There certainly wasn’t any refuge on the court. The Warriors, even with coach Mark Jackson saying his team had been distracted by the unprecedented situation, were sharper and more aggressive. Stephen Curry made five of seven 3-pointers in the first quarter, Golden State built a 20-point lead in the period, David Lee delivered on his promise to step up, and the lineup change Jackson said Friday he was considering became a small-ball spark of Draymond Green at power forward and Lee at center in place of Jermaine O’Neal.

“They did the things that we wanted to do,” Griffin said.

In the moment, it was a bad afternoon and a historically bad couple days, with the Clippers looking like a team drained of its passion and the play of the Warriors doing more to determine the outcome of Game 4 than the words of Sterling. In the big picture, though, in the long-term thinking of a team rightly thinking about playing in June, Sunday made it clear that getting through this is going to take time. Maybe even a lot of time, if they have that much left on the basketball calendar.

“I don’t know,” Rivers said when asked about an emotional timetable. “We’re going home now. Usually that would mean we’re going to our safe haven, and I don’t even know if that’s true, to be honest. But I know I can get to them and I know they want to do right. And like I told them, the game’s on me. My fault. It’s my job. I gotta do a better job getting these guys ready to play basketball. And if it’s because of the other thing, it’s still my fault. It really is. I’m the coach and my job is to get my players ready to play. And I didn’t do my job.”

This is unchartered desert for experienced coaches too. No group has ever gone through this, during a 2-1 playoff series that just became 2-2, with hiding the name of their own team during warmups, amid proposals they stage a sit-in Sunday or that L.A. fans boycott Tuesday at home. Maybe as Air Force One passes overhead.

Surreal, all right. And worse yet for the Clippers, far from over. There are still the distractions ahead in Game 5, possibly with fans showing their displeasure toward Sterling by wearing black, and the punishment that is expected to be handed down within days, all in a 2-2 series against an underdog that has already won at Staples Center. Getting through this is just getting started.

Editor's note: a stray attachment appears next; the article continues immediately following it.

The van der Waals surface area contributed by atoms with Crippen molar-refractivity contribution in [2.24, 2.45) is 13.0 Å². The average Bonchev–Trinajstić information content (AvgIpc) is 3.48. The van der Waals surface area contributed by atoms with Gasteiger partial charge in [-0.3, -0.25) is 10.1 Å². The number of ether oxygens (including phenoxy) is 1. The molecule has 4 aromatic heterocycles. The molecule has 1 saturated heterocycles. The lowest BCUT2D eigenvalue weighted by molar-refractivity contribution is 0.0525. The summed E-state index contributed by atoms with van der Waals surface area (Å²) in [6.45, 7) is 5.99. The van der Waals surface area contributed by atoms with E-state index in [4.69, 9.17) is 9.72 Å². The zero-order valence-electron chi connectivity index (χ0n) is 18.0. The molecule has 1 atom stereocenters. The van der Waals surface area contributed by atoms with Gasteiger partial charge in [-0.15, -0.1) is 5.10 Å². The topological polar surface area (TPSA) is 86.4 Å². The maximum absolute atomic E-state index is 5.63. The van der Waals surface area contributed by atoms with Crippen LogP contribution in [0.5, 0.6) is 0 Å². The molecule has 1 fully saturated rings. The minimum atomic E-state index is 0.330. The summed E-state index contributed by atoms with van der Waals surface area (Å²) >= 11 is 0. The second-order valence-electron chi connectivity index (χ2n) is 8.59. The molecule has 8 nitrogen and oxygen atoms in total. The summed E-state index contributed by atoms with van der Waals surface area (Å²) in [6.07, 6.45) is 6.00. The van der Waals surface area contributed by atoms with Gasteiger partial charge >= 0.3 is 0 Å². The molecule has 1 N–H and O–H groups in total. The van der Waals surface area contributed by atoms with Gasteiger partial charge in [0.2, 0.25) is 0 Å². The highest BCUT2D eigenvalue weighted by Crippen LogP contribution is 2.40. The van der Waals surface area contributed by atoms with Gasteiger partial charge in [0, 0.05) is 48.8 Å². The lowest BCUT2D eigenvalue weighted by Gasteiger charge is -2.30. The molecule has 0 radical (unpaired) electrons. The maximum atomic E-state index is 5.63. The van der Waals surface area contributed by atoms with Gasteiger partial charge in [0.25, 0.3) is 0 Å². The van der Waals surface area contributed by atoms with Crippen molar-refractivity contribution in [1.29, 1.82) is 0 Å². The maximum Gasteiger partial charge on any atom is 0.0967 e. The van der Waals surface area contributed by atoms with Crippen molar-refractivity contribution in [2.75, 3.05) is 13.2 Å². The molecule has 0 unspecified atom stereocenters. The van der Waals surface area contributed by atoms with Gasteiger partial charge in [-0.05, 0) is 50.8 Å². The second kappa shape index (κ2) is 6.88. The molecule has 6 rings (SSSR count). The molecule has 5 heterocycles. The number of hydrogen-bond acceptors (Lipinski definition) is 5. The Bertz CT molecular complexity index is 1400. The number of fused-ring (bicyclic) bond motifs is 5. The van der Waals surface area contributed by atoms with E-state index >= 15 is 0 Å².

VIDEO: Doc Rivers talks about the Clippers’ Game 4 loss

Election Day: ‘Barack To Barack’

Kendall Marshall, the rookie point guard of the Suns did not specify politics or not Tuesday night. But since he asked….

The NBA community was part of the Twitter traffic as President Barack Obama won re-election in a race that generated financial contributions from around the league, from players to coaches to owners to commisioner David Stern, for the Democratic incumbent and Republican nominee Mitt Romney. Royce White of the Rockets was poignant, DeJuan Blair of the Spurs celebrated, and Jason Richardson of the 76ers turned the phrase.

“Barack to Barack #Obama2012,” @jrich23 wrote as Obama closed in on a second consecutive White House win. (more…)

Hang Time Podcast (Episode 64)

HANG TIME HEADQUARTERS — You want to talk Washington politics, go somewhere else.

But if you want to talk Washington basketball, everything from the Dallas Mavericks’ visit to the White House to whether or not John Wall and the Wizards can keep Flip Saunders from getting stuck on the hot seat, you have come to the right place.

Episode 64 of the Hang Time Podcast has a decidedly Washington flavor, courtesy of two of our guests:

— Our main man Earl K. Sneed of joins us to talk about the reigning world champions and their recent visit to the home and workplace of President Barack Obama, among other things. (He comes on after our debate about what the Magic need to do with Dwight Howard and what the Chicago Bulls could have to do with it, courtesy of our guy Shaun Powell from